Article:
Of all the taxes employed in the United States, the property tax is perhaps the most familiar and mundane, yet it is certainly among the least understood.
Despite its long history, the tax remains an enigma. Economists are uncertain as to who pays it and unsure on the basic issue of whether the tax is progressive or regressive. Administrators generally have been unable to figure out how to value property uniformly. Policy makers are unsure and divided on whether to give up on the property tax, in effect acquiescing in the trend toward narrowing the tax base and limiting the rate, or to shore up the tax in an effort to restore its revenue productivity. Taxpayers themselves are typically in the dark over what determines the overall level of property taxes, how an owner's tax bill is calculated, and where the money goes.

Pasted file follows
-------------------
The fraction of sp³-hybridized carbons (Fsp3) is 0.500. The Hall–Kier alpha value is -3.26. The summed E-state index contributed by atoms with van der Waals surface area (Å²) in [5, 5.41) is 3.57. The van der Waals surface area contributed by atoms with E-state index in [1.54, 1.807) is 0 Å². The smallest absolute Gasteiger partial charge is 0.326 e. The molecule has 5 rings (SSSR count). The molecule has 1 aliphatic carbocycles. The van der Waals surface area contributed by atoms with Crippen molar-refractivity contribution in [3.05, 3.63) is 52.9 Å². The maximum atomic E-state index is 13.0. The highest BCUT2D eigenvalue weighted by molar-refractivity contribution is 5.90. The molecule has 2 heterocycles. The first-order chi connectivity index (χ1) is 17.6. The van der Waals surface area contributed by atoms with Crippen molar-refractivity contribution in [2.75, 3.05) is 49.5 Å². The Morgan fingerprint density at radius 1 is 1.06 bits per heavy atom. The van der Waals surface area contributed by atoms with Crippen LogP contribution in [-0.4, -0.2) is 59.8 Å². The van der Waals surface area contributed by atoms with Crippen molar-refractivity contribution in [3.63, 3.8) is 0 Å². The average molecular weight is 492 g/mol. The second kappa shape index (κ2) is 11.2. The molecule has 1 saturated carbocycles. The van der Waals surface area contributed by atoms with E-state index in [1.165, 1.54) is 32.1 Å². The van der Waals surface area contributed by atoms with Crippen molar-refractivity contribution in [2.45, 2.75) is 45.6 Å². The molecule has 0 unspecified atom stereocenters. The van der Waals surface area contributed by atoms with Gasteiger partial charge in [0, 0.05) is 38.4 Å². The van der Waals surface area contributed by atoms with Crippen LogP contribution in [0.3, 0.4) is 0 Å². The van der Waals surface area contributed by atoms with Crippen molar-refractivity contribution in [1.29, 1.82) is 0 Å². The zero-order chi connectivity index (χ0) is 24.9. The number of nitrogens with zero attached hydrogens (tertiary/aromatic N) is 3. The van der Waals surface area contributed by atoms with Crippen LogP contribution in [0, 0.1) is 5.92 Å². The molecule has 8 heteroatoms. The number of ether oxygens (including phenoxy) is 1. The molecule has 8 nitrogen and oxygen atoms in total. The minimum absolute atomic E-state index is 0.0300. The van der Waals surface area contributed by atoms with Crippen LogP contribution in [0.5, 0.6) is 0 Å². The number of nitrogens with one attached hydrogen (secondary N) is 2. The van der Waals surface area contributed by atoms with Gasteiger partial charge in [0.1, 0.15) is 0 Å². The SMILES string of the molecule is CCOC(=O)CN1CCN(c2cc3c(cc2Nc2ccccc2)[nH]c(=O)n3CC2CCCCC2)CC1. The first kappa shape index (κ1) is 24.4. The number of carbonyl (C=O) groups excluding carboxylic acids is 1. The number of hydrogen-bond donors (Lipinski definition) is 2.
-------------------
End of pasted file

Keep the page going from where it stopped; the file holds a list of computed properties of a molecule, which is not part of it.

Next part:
Especially in the taxation of business property, uncertainties abound. Are owners of business property somehow different, in terms of taxpaying ability, from owners of other property such as homes or farms? Should different kinds of business property--land, improvements, inventories, machinery, equipment, intangible assets-- be taxed the same way? And if not, what differences are appropriate? To what extent is property investment in a particular location affected by the tax levied upon such property?
These are just a few of the unsettled questions about business property taxes. Economic change, coupled with technological advance, has made state property tax laws obsolete to some degree as they apply to business property. New forms of property have emerged--franchises, computer software, intellectual property, and other forms of intangibles--to which existing laws apply only imperfectly, if at all.
Disparities in assessment levels, sometimes of long standing, between business and other kinds of property have sometimes been ratified in state constitutions and statutes. Meanwhile, growing concern over interstate competition has intensified pressure to exempt certain footloose industries or kinds of property, causing the tax to fall at ever higher rates on an increasingly narrow base.